In September, Kirk Cousins threw the Vikings’ season into chaos. In an embarrassing 16-6 loss to the Bears in Week 4, Cousins had his worst game in Minnesota. Despite Adam Thielen getting open multiple times, Cousins found him just twice for a combined 6 receiving yards. Worst of all, at one point Cousins had Thielen streaking down the middle of the field wide open for a touchdown, but Cousins overthrew the receiver. The loss opened the floodgates for Cousins criticism, both from inside and outside the fan base. Cousins was the You like that? guy; he was hard to love. His winless record on Monday Night Football, inability to improvise, and tendency to level off rather than rise in the fourth quarter did not help. The following week, Cousins apologized on his podcast, head coach Mike Zimmer told Cousins to stop podcasting, and receiver Stefon Diggs reportedly asked for a trade. But most cutting of all were Thielen’s comments.
“You have to be able to hit the deep balls,” Thielen said. “You have to do that.”
Kirk Cousins just BEARly overthrows Adam Thielen pic.twitter.com/djfIDJKh2l— Sean Borman (@SeanBormanNFL) September 29, 2019
Cousins finally delivered that deep ball, and with it a 26-20 overtime win against the heavily favored Saints. On the sixth play of overtime as eight-point underdogs in the Mercedes-Benz Superdome, Cousins found Thielen for a 43-yard gain, 40 of which came in the air, to put the Vikings at the Saints’ 2-yard line. Thielen told reporters after the game it was the same play Cousins had overthrown him on against the Bears in Week 4.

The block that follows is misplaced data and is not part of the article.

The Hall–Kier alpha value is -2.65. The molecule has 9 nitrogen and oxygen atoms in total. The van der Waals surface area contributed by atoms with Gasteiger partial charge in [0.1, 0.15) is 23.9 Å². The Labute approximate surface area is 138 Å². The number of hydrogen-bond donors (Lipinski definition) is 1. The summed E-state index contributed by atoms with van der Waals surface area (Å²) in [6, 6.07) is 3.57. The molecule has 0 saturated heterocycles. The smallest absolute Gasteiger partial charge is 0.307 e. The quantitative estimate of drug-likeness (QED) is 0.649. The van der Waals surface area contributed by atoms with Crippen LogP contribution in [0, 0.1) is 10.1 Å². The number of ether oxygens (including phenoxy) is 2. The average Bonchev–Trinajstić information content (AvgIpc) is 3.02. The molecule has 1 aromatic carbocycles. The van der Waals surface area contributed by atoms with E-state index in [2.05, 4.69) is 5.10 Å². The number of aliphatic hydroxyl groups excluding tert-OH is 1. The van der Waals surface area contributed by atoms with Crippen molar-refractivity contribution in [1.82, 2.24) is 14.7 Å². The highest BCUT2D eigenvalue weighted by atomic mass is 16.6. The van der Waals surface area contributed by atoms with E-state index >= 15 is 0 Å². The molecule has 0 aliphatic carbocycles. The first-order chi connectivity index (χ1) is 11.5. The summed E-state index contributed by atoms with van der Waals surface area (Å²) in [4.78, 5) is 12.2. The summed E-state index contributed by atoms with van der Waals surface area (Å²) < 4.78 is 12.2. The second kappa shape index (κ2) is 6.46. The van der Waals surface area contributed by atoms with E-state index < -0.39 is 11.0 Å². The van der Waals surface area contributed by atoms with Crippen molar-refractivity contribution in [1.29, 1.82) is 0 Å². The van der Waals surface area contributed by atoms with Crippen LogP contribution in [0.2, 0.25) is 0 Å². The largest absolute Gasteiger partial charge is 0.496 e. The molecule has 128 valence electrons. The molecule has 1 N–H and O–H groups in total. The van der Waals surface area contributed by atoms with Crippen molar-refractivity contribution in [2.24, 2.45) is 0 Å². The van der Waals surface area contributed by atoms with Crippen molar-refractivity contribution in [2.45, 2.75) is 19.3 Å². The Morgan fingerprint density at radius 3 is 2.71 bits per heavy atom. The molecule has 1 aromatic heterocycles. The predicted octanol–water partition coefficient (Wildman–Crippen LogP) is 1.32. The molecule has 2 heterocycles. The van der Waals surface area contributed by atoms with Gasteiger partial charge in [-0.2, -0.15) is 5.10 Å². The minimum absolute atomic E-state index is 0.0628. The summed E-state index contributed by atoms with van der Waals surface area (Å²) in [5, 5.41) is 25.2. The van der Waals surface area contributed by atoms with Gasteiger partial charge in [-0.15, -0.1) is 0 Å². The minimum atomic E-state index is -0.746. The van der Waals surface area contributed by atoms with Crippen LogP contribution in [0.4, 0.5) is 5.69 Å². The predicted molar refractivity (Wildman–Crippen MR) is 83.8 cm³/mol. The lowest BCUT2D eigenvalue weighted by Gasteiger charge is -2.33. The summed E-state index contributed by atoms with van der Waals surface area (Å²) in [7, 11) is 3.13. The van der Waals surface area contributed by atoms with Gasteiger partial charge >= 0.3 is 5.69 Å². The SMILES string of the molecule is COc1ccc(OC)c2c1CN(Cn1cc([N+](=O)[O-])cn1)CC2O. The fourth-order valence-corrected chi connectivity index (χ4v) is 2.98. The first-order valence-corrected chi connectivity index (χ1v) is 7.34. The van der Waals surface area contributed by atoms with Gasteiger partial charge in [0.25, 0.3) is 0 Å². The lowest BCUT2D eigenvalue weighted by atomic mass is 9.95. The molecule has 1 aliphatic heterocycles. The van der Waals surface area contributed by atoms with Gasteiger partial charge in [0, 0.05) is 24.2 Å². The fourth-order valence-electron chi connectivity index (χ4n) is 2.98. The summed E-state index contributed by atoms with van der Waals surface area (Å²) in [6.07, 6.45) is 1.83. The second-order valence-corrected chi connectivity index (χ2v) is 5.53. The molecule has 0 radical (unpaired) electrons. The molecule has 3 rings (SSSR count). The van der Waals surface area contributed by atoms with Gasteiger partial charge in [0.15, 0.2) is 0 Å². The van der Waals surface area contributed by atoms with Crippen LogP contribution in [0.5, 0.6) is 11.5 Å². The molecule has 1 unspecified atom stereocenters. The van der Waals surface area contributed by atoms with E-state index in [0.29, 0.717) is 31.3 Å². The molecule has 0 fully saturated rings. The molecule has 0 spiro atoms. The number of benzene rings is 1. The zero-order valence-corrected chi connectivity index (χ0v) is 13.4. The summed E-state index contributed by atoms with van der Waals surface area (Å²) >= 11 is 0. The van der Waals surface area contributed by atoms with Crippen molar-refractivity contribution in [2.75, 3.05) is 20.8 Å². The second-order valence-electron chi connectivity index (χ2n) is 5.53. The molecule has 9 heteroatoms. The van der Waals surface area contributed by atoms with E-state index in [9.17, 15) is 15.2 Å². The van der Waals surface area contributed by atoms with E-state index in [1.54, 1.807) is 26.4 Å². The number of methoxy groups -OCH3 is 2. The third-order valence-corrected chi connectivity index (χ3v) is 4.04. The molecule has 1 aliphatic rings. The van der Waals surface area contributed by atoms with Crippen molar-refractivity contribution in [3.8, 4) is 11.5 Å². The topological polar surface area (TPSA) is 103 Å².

Despite starting at the 2-yard line, the Vikings were nearly kept out of the end zone. Dalvin Cook gained 1 yard on first down, but the New Orleans defense stuffed the running back for a loss of 3 on his next carry, giving the Vikings a third-and-goal at the Saints’ 4-yard line. A touchdown would win the game. A field goal would give the Saints the ball and the chance to win. On third down, Cousins took the shotgun snap, turned left, and lofted a ball for tight end Kyle Rudolph, who was in one-on-one coverage with Saints cornerback P.J. Williams. Rudolph, who is 6 inches taller and 60 pounds heavier than Williams, came down with the catch for the walk-off win.
Two defenders got to Cousins immediately on the play, but he still threw the touchdown. During the regular season, Cousins threw 99 passes under duress and only one of them went for a touchdown, according to ESPN’s Courtney Cronin. Literally and figuratively, Cousins finally delivered under pressure.
Ironically, Rudolph extended his right arm and pushed off Williams just before leaping for the catch, which certainly looked like offensive pass interference.
Was this pass interference?pic.twitter.com/NjQIctDtdN— Dov Kleiman (@NFL_DovKleiman) January 5, 2020
After the Saints lost the NFC championship game in the Superdome last year following an uncalled defensive pass interference penalty, Sean Payton led efforts to make both defensive and offensive pass interference reviewable. While there was clearly contact, Rudolph’s push did not meet the high standard to add OPI calls via booth review this season. Former NFL referees and current TV analysts Terry McAulay and John Parry all tweeted that offensive pass interference should have been called.
It is illegal for an offensive player to extend his arm or arms and create clear separation from the defender. That was OPI. #MINvsNO— Terry McAulay (@SNFRules) January 5, 2020